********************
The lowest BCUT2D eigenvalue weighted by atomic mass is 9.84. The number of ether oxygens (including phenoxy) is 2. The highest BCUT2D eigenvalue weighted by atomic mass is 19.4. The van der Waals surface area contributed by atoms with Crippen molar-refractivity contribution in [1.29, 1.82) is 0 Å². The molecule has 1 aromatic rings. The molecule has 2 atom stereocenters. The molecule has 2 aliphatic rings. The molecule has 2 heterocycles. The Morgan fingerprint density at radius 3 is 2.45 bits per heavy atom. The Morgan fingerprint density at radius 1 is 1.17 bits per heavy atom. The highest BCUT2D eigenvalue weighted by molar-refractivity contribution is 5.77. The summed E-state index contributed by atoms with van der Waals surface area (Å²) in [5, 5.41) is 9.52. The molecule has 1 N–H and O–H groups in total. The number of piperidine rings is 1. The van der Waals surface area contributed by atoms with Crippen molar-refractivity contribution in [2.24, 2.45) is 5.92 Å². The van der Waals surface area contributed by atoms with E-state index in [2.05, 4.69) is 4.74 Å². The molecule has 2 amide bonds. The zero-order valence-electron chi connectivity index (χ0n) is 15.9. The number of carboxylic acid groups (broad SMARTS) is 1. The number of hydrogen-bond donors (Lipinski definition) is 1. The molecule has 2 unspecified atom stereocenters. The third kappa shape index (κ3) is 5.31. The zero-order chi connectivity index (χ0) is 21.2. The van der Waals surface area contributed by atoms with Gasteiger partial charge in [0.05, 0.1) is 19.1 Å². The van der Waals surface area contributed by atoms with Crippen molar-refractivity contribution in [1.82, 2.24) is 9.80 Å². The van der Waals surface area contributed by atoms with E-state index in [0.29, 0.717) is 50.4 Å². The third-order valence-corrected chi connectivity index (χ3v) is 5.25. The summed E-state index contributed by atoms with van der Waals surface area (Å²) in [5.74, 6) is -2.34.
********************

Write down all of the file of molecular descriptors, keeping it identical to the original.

The lowest BCUT2D eigenvalue weighted by atomic mass is 9.84. The number of ether oxygens (including phenoxy) is 2. The highest BCUT2D eigenvalue weighted by atomic mass is 19.4. The van der Waals surface area contributed by atoms with Crippen molar-refractivity contribution in [1.29, 1.82) is 0 Å². The molecule has 1 aromatic rings. The molecule has 2 atom stereocenters. The molecule has 2 aliphatic rings. The molecule has 2 heterocycles. The Morgan fingerprint density at radius 3 is 2.45 bits per heavy atom. The Morgan fingerprint density at radius 1 is 1.17 bits per heavy atom. The highest BCUT2D eigenvalue weighted by molar-refractivity contribution is 5.77. The summed E-state index contributed by atoms with van der Waals surface area (Å²) in [5, 5.41) is 9.52. The molecule has 1 N–H and O–H groups in total. The number of piperidine rings is 1. The van der Waals surface area contributed by atoms with Crippen molar-refractivity contribution in [2.24, 2.45) is 5.92 Å². The van der Waals surface area contributed by atoms with E-state index in [2.05, 4.69) is 4.74 Å². The molecule has 2 amide bonds. The zero-order valence-electron chi connectivity index (χ0n) is 15.9. The number of carboxylic acid groups (broad SMARTS) is 1. The number of hydrogen-bond donors (Lipinski definition) is 1. The molecule has 2 unspecified atom stereocenters. The third kappa shape index (κ3) is 5.31. The zero-order chi connectivity index (χ0) is 21.2. The van der Waals surface area contributed by atoms with Gasteiger partial charge in [0.05, 0.1) is 19.1 Å². The van der Waals surface area contributed by atoms with Crippen molar-refractivity contribution in [1.82, 2.24) is 9.80 Å². The van der Waals surface area contributed by atoms with E-state index in [0.29, 0.717) is 50.4 Å². The third-order valence-corrected chi connectivity index (χ3v) is 5.25. The summed E-state index contributed by atoms with van der Waals surface area (Å²) in [5.74, 6) is -2.34.